Joe: Absolutely – most of the Sauron Orc cards from the set were originally designed for The Two Towers premiere set. There were other cards that got pushed forward here and there, but the entire Sauron culture was the major block of cards that got pushed forward.

Tom: We also pushed some of the effects-heavy shots, as we didn?t see them until very late in the design process for Towers. Those will be sprinkled all over Battle of Helm?s Deep and Ents of Fangorn.

Lao: Do you feel that there is more at stake now in designing expansions sets like this; trying to anticipate the players’ demands?

Joe: I don’t really see it as ‘more’ at stake. I feel a lot is at stake every time we put out a set. We want players to be excited about the cards and it’s our job to make that happen.

Tom: I?d agree with that. Every set we try to get a little better with how we do things, give players good gameplay.

Lao: How often do you use direct examples from either the books or the films as inspiration and direction for card design?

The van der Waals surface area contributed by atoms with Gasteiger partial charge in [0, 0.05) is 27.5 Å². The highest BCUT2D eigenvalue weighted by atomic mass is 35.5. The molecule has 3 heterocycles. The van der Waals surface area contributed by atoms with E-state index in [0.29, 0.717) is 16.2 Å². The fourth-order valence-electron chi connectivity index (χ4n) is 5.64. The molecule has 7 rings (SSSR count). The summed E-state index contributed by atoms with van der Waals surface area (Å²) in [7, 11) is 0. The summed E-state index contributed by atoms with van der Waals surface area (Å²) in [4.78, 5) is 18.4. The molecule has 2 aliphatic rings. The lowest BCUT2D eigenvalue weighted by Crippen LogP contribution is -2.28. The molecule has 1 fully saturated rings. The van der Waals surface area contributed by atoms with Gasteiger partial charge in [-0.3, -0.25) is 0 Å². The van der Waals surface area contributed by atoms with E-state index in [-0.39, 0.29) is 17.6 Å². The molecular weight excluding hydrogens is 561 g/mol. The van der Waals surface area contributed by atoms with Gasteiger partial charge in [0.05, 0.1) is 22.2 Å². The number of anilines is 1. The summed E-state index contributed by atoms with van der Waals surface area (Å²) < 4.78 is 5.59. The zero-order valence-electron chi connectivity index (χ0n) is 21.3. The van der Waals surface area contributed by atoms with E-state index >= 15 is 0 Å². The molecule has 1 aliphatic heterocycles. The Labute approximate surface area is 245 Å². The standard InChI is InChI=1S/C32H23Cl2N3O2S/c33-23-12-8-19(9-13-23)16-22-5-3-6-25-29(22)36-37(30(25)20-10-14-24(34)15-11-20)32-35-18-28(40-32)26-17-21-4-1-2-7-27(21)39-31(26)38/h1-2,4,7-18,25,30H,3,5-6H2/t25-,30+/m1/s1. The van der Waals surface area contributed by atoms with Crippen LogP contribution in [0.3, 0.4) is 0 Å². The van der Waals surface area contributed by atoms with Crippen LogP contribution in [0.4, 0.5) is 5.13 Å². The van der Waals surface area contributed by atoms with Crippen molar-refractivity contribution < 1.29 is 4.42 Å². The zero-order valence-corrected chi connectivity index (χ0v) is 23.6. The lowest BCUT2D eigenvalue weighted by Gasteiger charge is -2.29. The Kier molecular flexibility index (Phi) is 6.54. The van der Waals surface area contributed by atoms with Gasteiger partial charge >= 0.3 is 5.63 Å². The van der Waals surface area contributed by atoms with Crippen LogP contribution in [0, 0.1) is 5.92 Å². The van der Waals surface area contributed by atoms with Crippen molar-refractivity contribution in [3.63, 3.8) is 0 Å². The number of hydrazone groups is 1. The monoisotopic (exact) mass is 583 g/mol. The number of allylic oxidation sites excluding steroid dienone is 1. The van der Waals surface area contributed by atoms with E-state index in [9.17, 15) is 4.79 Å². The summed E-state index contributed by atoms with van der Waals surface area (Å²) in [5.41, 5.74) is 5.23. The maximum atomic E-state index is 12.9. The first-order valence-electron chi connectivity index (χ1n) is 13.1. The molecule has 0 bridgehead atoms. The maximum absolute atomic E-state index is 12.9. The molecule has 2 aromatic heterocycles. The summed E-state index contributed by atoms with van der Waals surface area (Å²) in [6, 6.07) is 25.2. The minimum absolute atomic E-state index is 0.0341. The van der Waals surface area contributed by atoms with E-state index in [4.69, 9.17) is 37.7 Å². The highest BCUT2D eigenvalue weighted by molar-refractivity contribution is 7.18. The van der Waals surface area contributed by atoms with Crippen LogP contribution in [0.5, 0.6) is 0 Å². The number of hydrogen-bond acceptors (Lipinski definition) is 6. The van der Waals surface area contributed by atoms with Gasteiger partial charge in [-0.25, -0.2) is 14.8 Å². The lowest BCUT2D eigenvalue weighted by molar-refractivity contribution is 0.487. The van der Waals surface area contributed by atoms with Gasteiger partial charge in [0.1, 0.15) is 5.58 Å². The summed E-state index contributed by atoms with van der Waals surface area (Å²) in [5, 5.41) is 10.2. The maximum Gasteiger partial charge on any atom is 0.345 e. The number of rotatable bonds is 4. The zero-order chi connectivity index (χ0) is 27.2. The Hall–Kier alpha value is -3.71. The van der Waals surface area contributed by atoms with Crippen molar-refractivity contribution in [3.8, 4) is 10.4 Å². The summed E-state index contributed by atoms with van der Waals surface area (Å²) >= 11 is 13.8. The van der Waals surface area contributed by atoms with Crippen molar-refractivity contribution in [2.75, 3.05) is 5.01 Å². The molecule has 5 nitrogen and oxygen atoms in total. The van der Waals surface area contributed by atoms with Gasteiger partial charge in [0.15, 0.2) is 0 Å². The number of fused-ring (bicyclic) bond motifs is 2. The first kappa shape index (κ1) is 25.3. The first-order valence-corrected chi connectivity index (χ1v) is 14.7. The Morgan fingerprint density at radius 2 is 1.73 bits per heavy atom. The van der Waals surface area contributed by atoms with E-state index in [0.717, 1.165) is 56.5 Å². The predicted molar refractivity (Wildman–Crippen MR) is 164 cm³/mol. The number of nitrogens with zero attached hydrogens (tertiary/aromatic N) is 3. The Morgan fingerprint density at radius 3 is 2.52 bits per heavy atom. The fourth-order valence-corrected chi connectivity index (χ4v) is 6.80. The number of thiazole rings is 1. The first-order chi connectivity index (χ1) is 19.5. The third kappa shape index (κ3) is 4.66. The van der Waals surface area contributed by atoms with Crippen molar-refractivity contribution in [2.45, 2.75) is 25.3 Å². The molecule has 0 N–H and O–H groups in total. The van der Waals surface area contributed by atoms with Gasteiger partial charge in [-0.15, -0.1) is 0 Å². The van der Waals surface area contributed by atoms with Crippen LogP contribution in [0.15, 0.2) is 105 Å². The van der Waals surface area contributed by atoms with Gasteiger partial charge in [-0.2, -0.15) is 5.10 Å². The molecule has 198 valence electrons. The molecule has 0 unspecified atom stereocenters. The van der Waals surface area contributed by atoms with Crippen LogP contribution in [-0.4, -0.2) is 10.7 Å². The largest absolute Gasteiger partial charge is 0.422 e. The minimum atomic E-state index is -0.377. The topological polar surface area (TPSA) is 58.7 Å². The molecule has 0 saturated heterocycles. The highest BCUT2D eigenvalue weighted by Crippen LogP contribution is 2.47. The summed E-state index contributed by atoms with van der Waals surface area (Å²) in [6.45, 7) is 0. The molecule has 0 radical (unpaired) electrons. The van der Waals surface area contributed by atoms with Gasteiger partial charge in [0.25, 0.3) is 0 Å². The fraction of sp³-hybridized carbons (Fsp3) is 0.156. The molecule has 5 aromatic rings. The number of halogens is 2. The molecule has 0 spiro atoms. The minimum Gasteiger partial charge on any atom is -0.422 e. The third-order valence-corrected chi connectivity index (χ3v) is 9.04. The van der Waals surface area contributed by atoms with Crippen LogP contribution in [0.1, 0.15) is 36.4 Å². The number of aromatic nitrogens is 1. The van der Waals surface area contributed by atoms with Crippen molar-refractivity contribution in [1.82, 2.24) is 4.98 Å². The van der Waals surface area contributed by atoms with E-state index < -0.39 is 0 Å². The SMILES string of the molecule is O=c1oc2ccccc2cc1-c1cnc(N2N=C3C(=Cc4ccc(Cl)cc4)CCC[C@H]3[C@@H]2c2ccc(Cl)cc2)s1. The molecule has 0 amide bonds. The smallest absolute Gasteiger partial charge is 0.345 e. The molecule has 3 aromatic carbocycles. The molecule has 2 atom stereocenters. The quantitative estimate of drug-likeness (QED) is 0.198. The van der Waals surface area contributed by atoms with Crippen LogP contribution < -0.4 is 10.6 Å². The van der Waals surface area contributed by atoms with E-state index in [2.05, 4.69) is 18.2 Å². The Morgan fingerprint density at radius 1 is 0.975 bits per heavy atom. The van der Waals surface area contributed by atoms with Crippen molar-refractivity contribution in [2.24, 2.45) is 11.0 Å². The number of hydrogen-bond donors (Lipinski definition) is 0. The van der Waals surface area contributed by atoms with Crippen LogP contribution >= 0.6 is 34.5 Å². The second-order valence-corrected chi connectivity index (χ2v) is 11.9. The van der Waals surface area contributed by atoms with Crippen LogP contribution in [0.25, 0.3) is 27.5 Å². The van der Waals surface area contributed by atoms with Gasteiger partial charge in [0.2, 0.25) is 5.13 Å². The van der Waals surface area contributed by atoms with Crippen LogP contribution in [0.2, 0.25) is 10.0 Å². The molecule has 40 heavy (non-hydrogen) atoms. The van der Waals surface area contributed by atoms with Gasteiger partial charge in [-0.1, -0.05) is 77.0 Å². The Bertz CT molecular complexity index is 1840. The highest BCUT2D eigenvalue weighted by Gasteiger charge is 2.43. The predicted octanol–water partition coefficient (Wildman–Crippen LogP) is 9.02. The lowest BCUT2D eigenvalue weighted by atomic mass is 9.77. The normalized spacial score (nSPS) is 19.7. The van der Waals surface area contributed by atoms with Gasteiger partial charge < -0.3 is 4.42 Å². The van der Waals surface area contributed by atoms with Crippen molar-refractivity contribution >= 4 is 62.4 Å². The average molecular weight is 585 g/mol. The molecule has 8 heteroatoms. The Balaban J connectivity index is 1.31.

Tom: It is pretty unavoidable. At the most basic level, every card has to have a picture on it, and the gameplay can?t be completely unrelated to that image. That being said, it is usually really fun to do cards that are based off of my favorite moments from the book or movies.

Joe: I’m not sure I can give an actual percentage. I do know there are times when I want to try and capture a certain story element in a card, and other times cards are created solely for mechanical reasons. It does happen though, quite a lot in the sets I help design.

Lao: Where do you draw inspiration for the creation of mechanics such as DAMAGE +1, VALIANT, FIERCE, AMBUSH, SITE CONTROL and other such dynamics?

Tom: We try to separate out the different cultures in the story. Each of them needs to have their own feel and these keywords are one of the tools to accomplish this.

Joe: This actually somewhat connects to the previous question. Site control had a strong story feel behind it. We wanted to capture the feeling of minions ‘swallowing’ Rohan. On the other side of the spectrum you have something like ambush which is more mechanical-based. The cultural strength of Raiders revolves more around pool adding, and ambush is one of the ways they accomplish this.

Lao: How many different creative teams are involved in creating a card set either as large as the 365 card Two Towers premiere set or the smaller 128 card Battle of Helm’s Deep expansion?

Joe: Let’s see, we have a team designing the cards, a team playtesting the cards, a team creating titles and lore for the cards, and a team working on the images for the cards. That makes 4. Tom did I miss any?

Tom: No, I think that covers it.